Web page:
Fenster’s release came after negotiations between the country’s ruling military junta and former U.S. diplomat Bill Richardson, who was on a humanitarian visit to the Southeast Asian country, which is also known as Myanmar.
“Danny’s release was secured following a private humanitarian visit by Governor Richardson to Myanmar and face-to-face negotiations with General Min Aung Hlaing, Myanmar’s Commander in Chief,” the Richardson Center, a nonprofit organization supporting the former New Mexico governor, said in a Twitter statement.
Fenster and Richardson’s team will be flying back to the United States via Qatar over the next day and a half, it wrote. The organization also posted a picture on Twitter showing the two together about to board a plane.
Governor Bill Richardson and the Richardson Center are thrilled to announce the release of American journalist Danny Fenster from prison in Myanmar. pic.twitter.com/kBGvlY8e1G
— Richardson Center (@RichardsonCNTR) November 15, 2021
“This is the day that you hope will come when you do this work,” Richardson said. “We are so grateful that Danny will finally be able to reconnect with his loved ones, who have been advocating for him all this time, against immense odds.”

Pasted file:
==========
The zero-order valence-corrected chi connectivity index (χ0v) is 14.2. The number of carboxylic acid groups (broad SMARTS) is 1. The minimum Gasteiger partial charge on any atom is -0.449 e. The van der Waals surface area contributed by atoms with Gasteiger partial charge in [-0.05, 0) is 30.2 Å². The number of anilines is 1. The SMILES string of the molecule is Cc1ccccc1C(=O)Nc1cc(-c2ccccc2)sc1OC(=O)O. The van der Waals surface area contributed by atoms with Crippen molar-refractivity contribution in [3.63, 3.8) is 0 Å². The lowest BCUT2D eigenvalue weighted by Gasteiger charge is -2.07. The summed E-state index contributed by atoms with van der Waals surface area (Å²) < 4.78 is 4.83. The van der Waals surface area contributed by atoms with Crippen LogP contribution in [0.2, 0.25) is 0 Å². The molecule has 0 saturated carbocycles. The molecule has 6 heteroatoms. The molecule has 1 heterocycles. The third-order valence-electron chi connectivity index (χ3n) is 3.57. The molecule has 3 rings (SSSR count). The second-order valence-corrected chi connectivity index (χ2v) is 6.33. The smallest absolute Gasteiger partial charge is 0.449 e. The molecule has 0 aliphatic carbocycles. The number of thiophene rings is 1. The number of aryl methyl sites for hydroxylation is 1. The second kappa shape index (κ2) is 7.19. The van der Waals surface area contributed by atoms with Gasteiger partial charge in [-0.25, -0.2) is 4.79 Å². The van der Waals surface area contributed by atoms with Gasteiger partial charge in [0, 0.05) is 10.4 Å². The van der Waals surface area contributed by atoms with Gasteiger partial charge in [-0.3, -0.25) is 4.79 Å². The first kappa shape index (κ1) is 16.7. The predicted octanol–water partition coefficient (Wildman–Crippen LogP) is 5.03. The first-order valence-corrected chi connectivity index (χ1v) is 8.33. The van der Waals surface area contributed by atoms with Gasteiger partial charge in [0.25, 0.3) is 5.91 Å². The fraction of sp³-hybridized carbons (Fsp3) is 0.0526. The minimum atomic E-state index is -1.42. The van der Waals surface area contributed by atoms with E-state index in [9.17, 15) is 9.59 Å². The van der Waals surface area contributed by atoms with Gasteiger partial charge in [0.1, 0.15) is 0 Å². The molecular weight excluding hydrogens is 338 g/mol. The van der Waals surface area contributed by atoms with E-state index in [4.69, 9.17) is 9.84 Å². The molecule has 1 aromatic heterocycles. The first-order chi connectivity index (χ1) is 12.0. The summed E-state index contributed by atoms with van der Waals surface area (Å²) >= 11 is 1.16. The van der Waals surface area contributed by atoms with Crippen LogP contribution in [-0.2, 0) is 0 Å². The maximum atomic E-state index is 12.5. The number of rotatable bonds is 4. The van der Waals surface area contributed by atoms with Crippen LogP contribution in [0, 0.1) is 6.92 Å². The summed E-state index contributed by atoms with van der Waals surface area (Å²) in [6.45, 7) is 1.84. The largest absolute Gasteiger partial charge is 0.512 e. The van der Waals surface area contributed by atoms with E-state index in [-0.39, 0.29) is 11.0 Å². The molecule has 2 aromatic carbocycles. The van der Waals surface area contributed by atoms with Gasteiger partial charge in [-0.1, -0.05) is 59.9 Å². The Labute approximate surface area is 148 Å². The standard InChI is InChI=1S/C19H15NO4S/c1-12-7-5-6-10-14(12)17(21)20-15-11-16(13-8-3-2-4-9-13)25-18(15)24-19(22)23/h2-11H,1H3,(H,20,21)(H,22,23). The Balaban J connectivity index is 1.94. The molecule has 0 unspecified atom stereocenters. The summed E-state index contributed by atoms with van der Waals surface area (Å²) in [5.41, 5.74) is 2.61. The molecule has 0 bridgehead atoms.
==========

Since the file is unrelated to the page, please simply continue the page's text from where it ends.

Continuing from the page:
Fenster, the managing editor of the online magazine Frontier Myanmar, was convicted on Nov. 12 of spreading allegedly false or inflammatory information, contacting illegal organizations, and violating visa regulations. He’s one of more than 100 journalists, media officials, or publishers who have been detained since the military ousted the elected government of Nobel laureate Aung San Suu Kyi in February; his was the harshest sentence yet.
He was previously denied bail and has been in detention since his arrest at Yangon International Airport in Mingaladon in late May, while he was trying to leave the country to visit his family in the United States.
While it was never exactly clear what Fenster was alleged to have done, much of the prosecution’s case appeared to hinge on proving that he was employed by another online news site that was ordered closed this year during a crackdown on the media following the military’s seizure of power. Fenster formerly worked for the site but left that job last year.
Fenster’s release was lauded in a statement by U.S. Secretary of State Antony Blinken, who said the journalist had been “wrongfully detained for almost six months.”
“I commend Ambassador Tom Vajda and his team at U.S. Embassy Rangoon, Special Presidential Envoy for Hostage Affairs Roger Carstens, the expertise of Consular Affairs and the dedicated partners, including Governor Bill Richardson, who helped facilitate Danny’s release,” Blinken said. “We are glad that Danny will soon be reunited with his family as we continue to call for the release of others who remain unjustly imprisoned in Burma.”
According to the United Nations, at least 126 journalists, media officials, or publishers have been detained by the military since the takeover. While 47 remain in custody, not all of them have been charged.
Of seven journalists known to have been convicted, six are Burmese nationals and four were released in a mass amnesty in October.
The Associated Press contributed to this report.
From NTD News